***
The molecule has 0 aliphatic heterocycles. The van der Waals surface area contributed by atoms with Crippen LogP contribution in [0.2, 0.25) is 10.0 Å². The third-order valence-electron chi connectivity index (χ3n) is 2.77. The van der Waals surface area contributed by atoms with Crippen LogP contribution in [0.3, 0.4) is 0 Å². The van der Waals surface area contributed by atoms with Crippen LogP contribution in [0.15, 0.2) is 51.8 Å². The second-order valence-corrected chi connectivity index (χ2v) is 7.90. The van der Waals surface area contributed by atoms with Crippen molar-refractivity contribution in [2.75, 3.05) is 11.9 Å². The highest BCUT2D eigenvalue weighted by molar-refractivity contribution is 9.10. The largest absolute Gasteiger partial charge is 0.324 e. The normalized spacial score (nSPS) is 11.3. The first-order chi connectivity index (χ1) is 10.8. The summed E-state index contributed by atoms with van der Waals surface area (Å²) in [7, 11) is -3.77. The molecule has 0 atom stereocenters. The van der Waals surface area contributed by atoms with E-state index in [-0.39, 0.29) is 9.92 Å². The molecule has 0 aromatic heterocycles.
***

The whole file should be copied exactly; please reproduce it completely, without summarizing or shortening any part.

The molecule has 0 aliphatic heterocycles. The van der Waals surface area contributed by atoms with Crippen LogP contribution in [0.2, 0.25) is 10.0 Å². The third-order valence-electron chi connectivity index (χ3n) is 2.77. The van der Waals surface area contributed by atoms with Crippen LogP contribution in [0.3, 0.4) is 0 Å². The van der Waals surface area contributed by atoms with Crippen LogP contribution in [0.15, 0.2) is 51.8 Å². The second-order valence-corrected chi connectivity index (χ2v) is 7.90. The van der Waals surface area contributed by atoms with Crippen molar-refractivity contribution in [2.75, 3.05) is 11.9 Å². The highest BCUT2D eigenvalue weighted by molar-refractivity contribution is 9.10. The largest absolute Gasteiger partial charge is 0.324 e. The normalized spacial score (nSPS) is 11.3. The first-order chi connectivity index (χ1) is 10.8. The summed E-state index contributed by atoms with van der Waals surface area (Å²) in [7, 11) is -3.77. The molecule has 0 atom stereocenters. The van der Waals surface area contributed by atoms with E-state index in [-0.39, 0.29) is 9.92 Å². The molecule has 0 aromatic heterocycles.